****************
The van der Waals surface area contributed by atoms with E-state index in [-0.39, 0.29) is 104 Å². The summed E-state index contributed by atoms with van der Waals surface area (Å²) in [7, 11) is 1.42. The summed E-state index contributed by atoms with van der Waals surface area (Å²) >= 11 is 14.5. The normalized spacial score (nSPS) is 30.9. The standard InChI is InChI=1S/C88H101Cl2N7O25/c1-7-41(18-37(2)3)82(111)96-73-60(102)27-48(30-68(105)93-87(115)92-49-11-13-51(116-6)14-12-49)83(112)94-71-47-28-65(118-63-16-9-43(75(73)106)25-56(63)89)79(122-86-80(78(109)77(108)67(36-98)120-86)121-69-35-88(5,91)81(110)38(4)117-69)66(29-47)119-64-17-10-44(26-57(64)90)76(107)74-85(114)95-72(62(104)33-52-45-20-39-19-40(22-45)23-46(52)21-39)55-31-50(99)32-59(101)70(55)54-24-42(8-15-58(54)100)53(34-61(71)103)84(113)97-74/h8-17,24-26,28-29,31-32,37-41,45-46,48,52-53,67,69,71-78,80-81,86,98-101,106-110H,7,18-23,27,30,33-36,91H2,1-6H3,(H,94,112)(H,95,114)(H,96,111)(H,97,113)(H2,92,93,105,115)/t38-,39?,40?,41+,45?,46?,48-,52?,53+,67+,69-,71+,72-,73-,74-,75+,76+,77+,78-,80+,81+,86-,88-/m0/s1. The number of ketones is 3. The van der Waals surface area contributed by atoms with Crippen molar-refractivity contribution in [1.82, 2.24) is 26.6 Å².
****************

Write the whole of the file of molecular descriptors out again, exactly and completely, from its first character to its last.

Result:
The van der Waals surface area contributed by atoms with E-state index in [-0.39, 0.29) is 104 Å². The summed E-state index contributed by atoms with van der Waals surface area (Å²) in [7, 11) is 1.42. The summed E-state index contributed by atoms with van der Waals surface area (Å²) >= 11 is 14.5. The normalized spacial score (nSPS) is 30.9. The standard InChI is InChI=1S/C88H101Cl2N7O25/c1-7-41(18-37(2)3)82(111)96-73-60(102)27-48(30-68(105)93-87(115)92-49-11-13-51(116-6)14-12-49)83(112)94-71-47-28-65(118-63-16-9-43(75(73)106)25-56(63)89)79(122-86-80(78(109)77(108)67(36-98)120-86)121-69-35-88(5,91)81(110)38(4)117-69)66(29-47)119-64-17-10-44(26-57(64)90)76(107)74-85(114)95-72(62(104)33-52-45-20-39-19-40(22-45)23-46(52)21-39)55-31-50(99)32-59(101)70(55)54-24-42(8-15-58(54)100)53(34-61(71)103)84(113)97-74/h8-17,24-26,28-29,31-32,37-41,45-46,48,52-53,67,69,71-78,80-81,86,98-101,106-110H,7,18-23,27,30,33-36,91H2,1-6H3,(H,94,112)(H,95,114)(H,96,111)(H,97,113)(H2,92,93,105,115)/t38-,39?,40?,41+,45?,46?,48-,52?,53+,67+,69-,71+,72-,73-,74-,75+,76+,77+,78-,80+,81+,86-,88-/m0/s1. The number of ketones is 3. The van der Waals surface area contributed by atoms with Crippen molar-refractivity contribution in [1.82, 2.24) is 26.6 Å².